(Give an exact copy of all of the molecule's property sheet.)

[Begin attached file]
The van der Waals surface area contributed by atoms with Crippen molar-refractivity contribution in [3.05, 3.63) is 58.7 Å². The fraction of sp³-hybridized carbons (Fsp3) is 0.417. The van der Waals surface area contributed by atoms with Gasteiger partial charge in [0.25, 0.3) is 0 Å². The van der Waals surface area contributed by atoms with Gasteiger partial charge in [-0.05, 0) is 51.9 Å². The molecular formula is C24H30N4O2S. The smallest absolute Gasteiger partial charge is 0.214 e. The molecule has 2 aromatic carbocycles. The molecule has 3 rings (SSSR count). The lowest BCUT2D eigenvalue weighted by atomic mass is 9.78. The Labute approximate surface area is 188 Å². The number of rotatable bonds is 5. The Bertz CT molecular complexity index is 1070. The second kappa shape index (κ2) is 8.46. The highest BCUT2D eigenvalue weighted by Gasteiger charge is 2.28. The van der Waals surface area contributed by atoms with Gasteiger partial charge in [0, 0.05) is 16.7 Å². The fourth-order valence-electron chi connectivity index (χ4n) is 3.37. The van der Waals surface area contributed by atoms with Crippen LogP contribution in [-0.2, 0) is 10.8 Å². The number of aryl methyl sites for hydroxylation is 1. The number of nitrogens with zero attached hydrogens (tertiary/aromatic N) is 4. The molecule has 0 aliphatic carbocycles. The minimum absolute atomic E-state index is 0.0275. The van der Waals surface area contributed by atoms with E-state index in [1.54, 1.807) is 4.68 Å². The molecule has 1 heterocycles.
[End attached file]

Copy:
The van der Waals surface area contributed by atoms with Crippen molar-refractivity contribution in [3.05, 3.63) is 58.7 Å². The fraction of sp³-hybridized carbons (Fsp3) is 0.417. The van der Waals surface area contributed by atoms with Gasteiger partial charge in [0.25, 0.3) is 0 Å². The van der Waals surface area contributed by atoms with Gasteiger partial charge in [-0.05, 0) is 51.9 Å². The molecular formula is C24H30N4O2S. The smallest absolute Gasteiger partial charge is 0.214 e. The molecule has 2 aromatic carbocycles. The molecule has 3 rings (SSSR count). The lowest BCUT2D eigenvalue weighted by atomic mass is 9.78. The Labute approximate surface area is 188 Å². The number of rotatable bonds is 5. The Bertz CT molecular complexity index is 1070. The second kappa shape index (κ2) is 8.46. The highest BCUT2D eigenvalue weighted by Gasteiger charge is 2.28. The van der Waals surface area contributed by atoms with Gasteiger partial charge in [0, 0.05) is 16.7 Å². The fourth-order valence-electron chi connectivity index (χ4n) is 3.37. The van der Waals surface area contributed by atoms with Crippen LogP contribution in [-0.2, 0) is 10.8 Å². The number of aryl methyl sites for hydroxylation is 1. The number of nitrogens with zero attached hydrogens (tertiary/aromatic N) is 4. The molecule has 0 aliphatic carbocycles. The minimum absolute atomic E-state index is 0.0275. The van der Waals surface area contributed by atoms with E-state index in [1.54, 1.807) is 4.68 Å². The molecule has 1 heterocycles.